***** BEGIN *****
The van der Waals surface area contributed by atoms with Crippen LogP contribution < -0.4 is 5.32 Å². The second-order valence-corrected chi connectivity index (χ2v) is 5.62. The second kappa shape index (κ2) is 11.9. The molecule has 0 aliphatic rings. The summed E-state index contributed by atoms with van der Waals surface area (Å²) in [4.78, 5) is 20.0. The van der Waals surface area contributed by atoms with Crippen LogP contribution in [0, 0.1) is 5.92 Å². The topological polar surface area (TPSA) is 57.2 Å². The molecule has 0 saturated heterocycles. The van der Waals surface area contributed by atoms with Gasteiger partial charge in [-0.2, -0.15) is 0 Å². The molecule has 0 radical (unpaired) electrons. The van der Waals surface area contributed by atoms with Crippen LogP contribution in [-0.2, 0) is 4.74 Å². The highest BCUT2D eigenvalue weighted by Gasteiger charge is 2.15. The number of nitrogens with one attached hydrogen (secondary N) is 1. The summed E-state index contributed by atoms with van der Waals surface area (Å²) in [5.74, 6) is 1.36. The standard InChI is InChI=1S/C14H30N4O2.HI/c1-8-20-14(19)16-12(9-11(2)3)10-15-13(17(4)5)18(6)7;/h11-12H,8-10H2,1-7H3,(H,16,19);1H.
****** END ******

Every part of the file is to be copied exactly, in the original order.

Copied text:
The van der Waals surface area contributed by atoms with Crippen LogP contribution < -0.4 is 5.32 Å². The second-order valence-corrected chi connectivity index (χ2v) is 5.62. The second kappa shape index (κ2) is 11.9. The molecule has 0 aliphatic rings. The summed E-state index contributed by atoms with van der Waals surface area (Å²) in [4.78, 5) is 20.0. The van der Waals surface area contributed by atoms with Crippen LogP contribution in [0, 0.1) is 5.92 Å². The topological polar surface area (TPSA) is 57.2 Å². The molecule has 0 saturated heterocycles. The van der Waals surface area contributed by atoms with Gasteiger partial charge in [-0.2, -0.15) is 0 Å². The molecule has 0 radical (unpaired) electrons. The van der Waals surface area contributed by atoms with Crippen LogP contribution in [-0.2, 0) is 4.74 Å². The highest BCUT2D eigenvalue weighted by Gasteiger charge is 2.15. The number of nitrogens with one attached hydrogen (secondary N) is 1. The summed E-state index contributed by atoms with van der Waals surface area (Å²) in [5.74, 6) is 1.36. The standard InChI is InChI=1S/C14H30N4O2.HI/c1-8-20-14(19)16-12(9-11(2)3)10-15-13(17(4)5)18(6)7;/h11-12H,8-10H2,1-7H3,(H,16,19);1H.